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Comment Re:Cloud a joke. My local personal cloud is not. (Score 1) 393

I sympathize with your point. I like having my email available on multiple devices too. Along with bookmarks, notes, tasks, pictures, rss feeds, calendar appointments, shared documents, music and video. Basically I want to share my data with all my devices, and I don't want to have to surrender it to Google or some other cloud provider to get that functionality. I think Eben Moglen's idea of a local wall-wart style server that can be plugged in the the outlet and provide all your device's cloud services from your own home is the way forward. We know that the mainframe, centralized control of data and applications puts its own interests ahead of the rights of the users. That's why we all wanted our own PC so many decades ago when they hit the scene. I feel that if we need a server, it should be our own, and it should just work and be open for us to modify as needed. After all, it is our own data, and much like our thoughts their can be no greater claim of ownership.

Comment Re:So what (Score 1) 247

I think the best analogy would be along the lines of using a lawyer to review a contract before signing it. If you had to depend on a medical device and you could have it code reviewed before it went in you, wouldn't you feel safer? I know I would.

Comment Re:So what (Score 1) 247

I think that a key point is missed here. No one questions that each device has a thorough and voluminous trail of testing. What they question are the standards that the tests are held to. As the fine article stated, most if not all devices are only tested against in house developed criteria. And while the device in question may have been found compliant to all internally generated requirements, it can still fail in life threatening ways that may not have been tested. The point is that the FDA largely defers judgement on just what to test in a device to the manufacturer itself, which amounts to self-regulation. And we all know that corporate psychology does not possess the capability to regulate any action other than pursuit of profit.

I contracted as a software requirements test writer once, and although the company was very thorough and rigorous, the requirements and tests for the versions prior to my time were not adequate to inspire my confidence as an long time programmer. In many cases, the requirements were inconsistent or missing. Missing requirement were not tested. Tests in many cases were written by trained writers, not programmers or testers. Many of these tests would pass as written because the test procedure was wrong. Of course the process is long, and most companies including this one eventually find and correct these types of issues. I would still have to say that leaving it up to each manufacturer to determine just what is to be tested is a recipe for device failure. At the end of the day, the product I worked on was considered compliant because all of the self-determined software requirements passed the V&V tests they wrote themselves.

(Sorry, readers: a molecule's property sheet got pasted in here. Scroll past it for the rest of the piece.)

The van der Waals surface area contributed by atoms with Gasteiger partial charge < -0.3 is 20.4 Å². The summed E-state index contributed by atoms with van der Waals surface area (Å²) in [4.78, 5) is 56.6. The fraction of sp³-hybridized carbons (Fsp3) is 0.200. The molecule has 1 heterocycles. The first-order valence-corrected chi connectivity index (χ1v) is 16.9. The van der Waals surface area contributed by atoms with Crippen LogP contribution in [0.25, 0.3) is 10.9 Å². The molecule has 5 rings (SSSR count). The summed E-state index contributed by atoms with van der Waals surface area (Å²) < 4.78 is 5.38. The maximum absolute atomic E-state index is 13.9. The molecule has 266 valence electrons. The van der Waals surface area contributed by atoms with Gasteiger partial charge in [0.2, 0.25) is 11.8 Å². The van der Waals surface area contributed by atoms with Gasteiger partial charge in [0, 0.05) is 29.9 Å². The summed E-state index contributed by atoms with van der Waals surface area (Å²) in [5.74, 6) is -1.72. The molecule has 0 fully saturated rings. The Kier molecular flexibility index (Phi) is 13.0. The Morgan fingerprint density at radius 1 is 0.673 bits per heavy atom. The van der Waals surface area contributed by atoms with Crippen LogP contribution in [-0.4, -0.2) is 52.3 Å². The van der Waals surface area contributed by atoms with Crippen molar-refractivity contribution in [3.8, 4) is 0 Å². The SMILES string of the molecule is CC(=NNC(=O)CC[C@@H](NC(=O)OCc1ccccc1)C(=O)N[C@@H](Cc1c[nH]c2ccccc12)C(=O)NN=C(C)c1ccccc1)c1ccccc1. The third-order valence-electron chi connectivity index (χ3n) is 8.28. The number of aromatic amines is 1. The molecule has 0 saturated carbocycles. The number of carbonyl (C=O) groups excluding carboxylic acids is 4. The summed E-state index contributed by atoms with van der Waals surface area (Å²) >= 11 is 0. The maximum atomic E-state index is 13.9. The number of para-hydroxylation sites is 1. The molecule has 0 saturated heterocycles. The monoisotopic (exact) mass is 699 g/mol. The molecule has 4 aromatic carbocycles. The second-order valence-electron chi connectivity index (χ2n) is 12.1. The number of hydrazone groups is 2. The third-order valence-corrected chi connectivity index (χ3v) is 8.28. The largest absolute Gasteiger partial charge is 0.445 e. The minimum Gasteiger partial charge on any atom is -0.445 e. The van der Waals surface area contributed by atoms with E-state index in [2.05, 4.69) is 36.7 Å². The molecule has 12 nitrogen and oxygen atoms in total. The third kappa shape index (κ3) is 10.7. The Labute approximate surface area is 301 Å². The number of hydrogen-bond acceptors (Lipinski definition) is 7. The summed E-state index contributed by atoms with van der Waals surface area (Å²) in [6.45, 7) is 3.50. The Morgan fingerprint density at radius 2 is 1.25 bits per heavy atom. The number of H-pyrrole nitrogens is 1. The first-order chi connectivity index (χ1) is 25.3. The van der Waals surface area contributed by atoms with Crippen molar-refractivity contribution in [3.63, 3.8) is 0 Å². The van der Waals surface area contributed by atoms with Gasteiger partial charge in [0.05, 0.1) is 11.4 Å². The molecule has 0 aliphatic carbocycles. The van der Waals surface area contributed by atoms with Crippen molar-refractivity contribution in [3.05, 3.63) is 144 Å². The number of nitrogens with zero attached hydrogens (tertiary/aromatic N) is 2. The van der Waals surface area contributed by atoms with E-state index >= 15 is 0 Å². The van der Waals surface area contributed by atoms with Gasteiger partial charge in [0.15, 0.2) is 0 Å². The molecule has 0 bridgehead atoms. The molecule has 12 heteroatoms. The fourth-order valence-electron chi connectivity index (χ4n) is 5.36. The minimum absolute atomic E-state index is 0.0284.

I think that most people see the value of getting a second opinion in medical decisions, so it wouldn't be far fetched to think that people might want a third party to review medical devices too. If the FDA's ruling acts force them to defer testing to the manufacturers, then the public deserves the right to seek that second opinion. It seems that these days, the FDA is little more than a source of get out of jail free cards to the industry it is supposed to regulate. The point this article tried to make is do you want decisions about the quality of a device implanted in your body to be influenced by reputation or profit motives? I think we can all safely answer no to that question.

Comment Re:More news at 11 (Score 1) 552

Licensing professionals is another method large corporate / old wealth interest use to limit competition. The original industrialists, like Ford and Carnegie do not want independent producers to compete with them. It happened to every tradesperson since the mid 1800s. Requirements for professional licensing cuts the supply of labor, raises the market prices for those still participating and increases the demand for those skills and products. With the market primed, a corporation with near unlimited capital and fully limited liability comes in with mass produced and cost minimized solutions that undercut any professionals left in the market. The result is few if any licensed professionals remain sole proprietors or partners for long. Eventually they take the work at the nearby factory for less money, paying more for "professional" services like doctors and accountants (death and taxes). Those company benefits come out of their wages and most of their annual raises will go towards maintaining their health insurance.